Rogue digital certificates and a not-so-random PRNG
A strain of malware that hijacks HTTPS traffic by manipulating browsers has been uncovered by security researchers at Kaspersky.
The so-called Reductor malware works through manipulating browsers’ “random” number generators to carry out man-in-the-middle (MitM) attacks.
The technique undermines the process of establishing encrypted communication between the user and the website.
When performed alongside the installation of rogue digital certificates it gives attackers the ability to spy on users’ browser activity.
Reductor has surfaced as part of cyber-espionage attacks on diplomatic entities in former Soviet Union countries, primarily by monitoring their employees' internet traffic.
Modules of the malware have Remote Administration Tool (RAT) functions and capabilities.
Sleight of hand
The malware is being distributed through two distinct mechanisms.
The first technique involves delivering modules through the COMPfun malware, previously attributed to the Turla, a Russian-speaking threat actor.
The second technique involves the distribution of malware via HTTP 307 Temporary Redirect requests at the ISP level.
“Reductor’s operators have some control over the target’s network channel and could replace legitimate installers with infected ones on the fly,” according to Kaspersky.
Infected installers, for example tools posing as Office Activator, were downloaded from HTTPS warez websites but the files themselves were downloaded through unencrypted HTTP.
Post infection, Reductor begins manipulating installed digital certificates and patching browsers’ pseudo random number generators, or PRNGs – a technology used to generate a “client random” sequence at the beginning of a TLS handshake with HTTPS websites.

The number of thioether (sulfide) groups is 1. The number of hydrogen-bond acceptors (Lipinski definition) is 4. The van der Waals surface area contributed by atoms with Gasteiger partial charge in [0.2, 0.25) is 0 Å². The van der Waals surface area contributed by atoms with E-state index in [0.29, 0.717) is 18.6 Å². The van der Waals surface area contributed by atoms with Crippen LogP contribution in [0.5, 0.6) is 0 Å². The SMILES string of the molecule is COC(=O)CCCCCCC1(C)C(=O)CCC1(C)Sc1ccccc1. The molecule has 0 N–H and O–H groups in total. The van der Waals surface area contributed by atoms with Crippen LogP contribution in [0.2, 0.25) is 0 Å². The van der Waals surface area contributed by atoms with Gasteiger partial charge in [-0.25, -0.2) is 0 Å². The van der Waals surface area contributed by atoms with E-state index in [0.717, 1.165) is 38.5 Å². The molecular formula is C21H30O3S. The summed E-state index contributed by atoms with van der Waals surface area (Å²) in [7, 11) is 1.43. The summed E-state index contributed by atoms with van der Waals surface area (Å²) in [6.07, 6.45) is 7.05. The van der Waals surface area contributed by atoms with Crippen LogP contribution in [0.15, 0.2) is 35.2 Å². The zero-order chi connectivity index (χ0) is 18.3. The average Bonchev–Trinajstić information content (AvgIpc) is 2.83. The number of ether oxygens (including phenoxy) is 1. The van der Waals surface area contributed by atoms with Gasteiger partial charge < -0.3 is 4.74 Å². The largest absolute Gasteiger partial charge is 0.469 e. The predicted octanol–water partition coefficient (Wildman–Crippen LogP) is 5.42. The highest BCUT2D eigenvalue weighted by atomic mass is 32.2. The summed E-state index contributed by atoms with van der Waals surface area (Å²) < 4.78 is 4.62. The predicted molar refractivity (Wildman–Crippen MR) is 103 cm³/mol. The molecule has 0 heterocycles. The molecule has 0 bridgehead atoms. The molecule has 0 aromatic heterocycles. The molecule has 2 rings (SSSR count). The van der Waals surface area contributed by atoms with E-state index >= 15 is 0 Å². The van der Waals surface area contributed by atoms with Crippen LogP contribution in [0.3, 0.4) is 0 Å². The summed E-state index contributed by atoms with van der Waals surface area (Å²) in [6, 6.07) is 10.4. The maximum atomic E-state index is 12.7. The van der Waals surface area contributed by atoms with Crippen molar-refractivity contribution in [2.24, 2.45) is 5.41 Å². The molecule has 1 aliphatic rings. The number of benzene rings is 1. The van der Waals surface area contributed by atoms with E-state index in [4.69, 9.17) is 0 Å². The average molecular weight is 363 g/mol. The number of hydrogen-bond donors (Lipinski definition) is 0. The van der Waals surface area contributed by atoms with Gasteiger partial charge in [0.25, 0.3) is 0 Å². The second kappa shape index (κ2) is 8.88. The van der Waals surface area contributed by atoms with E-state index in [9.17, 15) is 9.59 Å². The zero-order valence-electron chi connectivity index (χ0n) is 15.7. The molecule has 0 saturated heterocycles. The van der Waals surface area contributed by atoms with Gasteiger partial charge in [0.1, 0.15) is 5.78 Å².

To identify victims, attackers add unique hardware-and software-based identifiers for each and mark them with certain numbers in a not-so-random numbers generator.
Once the browser on the infected device is compromised, the attackers get reports of browser activity while leaving victims blissfully unaware of anything amiss.
“We haven’t seen malware developers interacting with browser encryption in this way before” comments Kurt Baumgartner, security researcher at Kaspersky’s Global Research and Analysis Team (GReAT).
“It is elegant in a way and allowed attackers to stay well under the radar for a long time.”
Involvement of nation-state backed actors in the attack is strongly suspected but unconfirmed. Kaspersky was unable to recover enough technical clues to enable any attribution.
More on the Reductor threat – together with advice on detection and mitigation – can be found in a post on Kaspersky’s Securelist.com blog.
Denis Legezo, a senior security researcher within GReAT, told The Daily Swig that developers of the malware had likely analyzed Firefox source code and Chrome binary code before working out how to patch their respective PRNG functions in the process’ memory.
“The function of the Reductor is to facilitate MitM attacks – to read encrypted communication,” Legezo said. “What they read I don’t know because I don’t see the server side. I only see the infected end-point.
“I don’t know what they are gathering but technically they could reach any encrypted communication,” he added.
“What they get from their victims I don’t know.”
Legezo said that malware developers had taken the time to study browser code in order to develop an “inventive” and well-executed attack.
ISPs aren’t the only service providers being abused for targeted attacks. During the same presentation Kaspersky explained how a national data center in Asia was used as a similar infection vector.
“The attackers compromised the data center where the local government’s online services are hosted,” Team Kaspersky explained.
“Once inside, they not only gained access to multiple government services at once, they were also able to add malicious scripts to government websites to use them for watering hole attacks for further targeted infections.”
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